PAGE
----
A Gut Feeling: Vitamin C may protect against ulcer-causing bacteria

A new study has found that the lower the level of vitamin C in the blood, the more likely a person will become infected by Helicobacter pylori, the bacteria that can cause peptic ulcers and stomach cancer.

“This is the largest study to look at the relationship between vitamin C levels and infection by H. pylori,” said researcher Joel A. Simon, MD. Simon and his collaborators utilized data and blood samples collected from a random sample of nearly 7,000 American adults by the National Center for Health Statistics and the U.S. Centers for Disease Control and Prevention. The data showed that white participants with the highest blood levels of vitamin C had a 25% lower prevalence of infection. From the available data, researchers cannot determine whether or not vitamin C might prevent initial infection by H. pylori, which often happens during childhood, Simon said.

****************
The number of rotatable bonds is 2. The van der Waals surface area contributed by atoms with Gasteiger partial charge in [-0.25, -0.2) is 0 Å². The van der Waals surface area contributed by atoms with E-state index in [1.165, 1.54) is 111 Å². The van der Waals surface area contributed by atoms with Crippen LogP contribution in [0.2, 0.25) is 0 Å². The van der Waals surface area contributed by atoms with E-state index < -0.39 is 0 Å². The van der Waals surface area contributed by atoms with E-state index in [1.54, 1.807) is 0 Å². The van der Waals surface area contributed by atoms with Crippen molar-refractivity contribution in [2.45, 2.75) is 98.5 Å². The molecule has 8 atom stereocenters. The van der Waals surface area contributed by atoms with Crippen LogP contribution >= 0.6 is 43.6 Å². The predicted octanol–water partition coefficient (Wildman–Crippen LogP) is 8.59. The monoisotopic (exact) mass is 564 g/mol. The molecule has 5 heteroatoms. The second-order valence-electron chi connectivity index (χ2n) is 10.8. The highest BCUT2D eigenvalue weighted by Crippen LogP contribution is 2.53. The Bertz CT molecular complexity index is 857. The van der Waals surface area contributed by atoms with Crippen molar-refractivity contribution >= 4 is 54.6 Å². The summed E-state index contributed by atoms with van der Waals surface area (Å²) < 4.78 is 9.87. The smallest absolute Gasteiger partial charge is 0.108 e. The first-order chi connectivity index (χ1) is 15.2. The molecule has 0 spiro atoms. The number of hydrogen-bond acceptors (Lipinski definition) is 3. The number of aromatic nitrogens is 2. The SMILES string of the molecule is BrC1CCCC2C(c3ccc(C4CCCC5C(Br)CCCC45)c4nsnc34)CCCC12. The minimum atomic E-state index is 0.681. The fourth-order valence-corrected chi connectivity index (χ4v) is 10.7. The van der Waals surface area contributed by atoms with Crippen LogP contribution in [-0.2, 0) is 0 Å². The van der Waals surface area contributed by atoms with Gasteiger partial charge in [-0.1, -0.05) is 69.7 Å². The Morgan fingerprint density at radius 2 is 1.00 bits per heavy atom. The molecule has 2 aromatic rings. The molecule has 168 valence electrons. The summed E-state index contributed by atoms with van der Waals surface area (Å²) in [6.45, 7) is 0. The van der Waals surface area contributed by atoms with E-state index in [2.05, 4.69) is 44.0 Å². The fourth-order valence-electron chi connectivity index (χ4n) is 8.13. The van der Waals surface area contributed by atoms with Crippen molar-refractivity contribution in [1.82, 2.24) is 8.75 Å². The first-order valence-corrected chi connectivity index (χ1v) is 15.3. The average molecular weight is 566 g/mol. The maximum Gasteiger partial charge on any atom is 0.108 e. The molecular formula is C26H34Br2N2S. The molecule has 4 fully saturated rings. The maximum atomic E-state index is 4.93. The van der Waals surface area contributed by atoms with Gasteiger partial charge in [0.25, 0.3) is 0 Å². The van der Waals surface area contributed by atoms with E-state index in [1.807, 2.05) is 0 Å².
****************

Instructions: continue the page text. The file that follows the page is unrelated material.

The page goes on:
“We cannot be certain if the infection lowers blood levels of vitamin C or if higher blood levels protect against infection. However, some studies using animal models suggest that adequate vitamin C intake may reduce infection with these bacteria,” Simon said.

In 1982, scientists discovered that H. pylori was responsible for causing peptic ulcers -painful sores in the lining of the stomach or the duodenum, the upper portion of the small intestine. More recently, researchers discovered that H. pylori is also associated with stomach cancer, a particularly deadly form of cancer.

University of California, July 31, 2003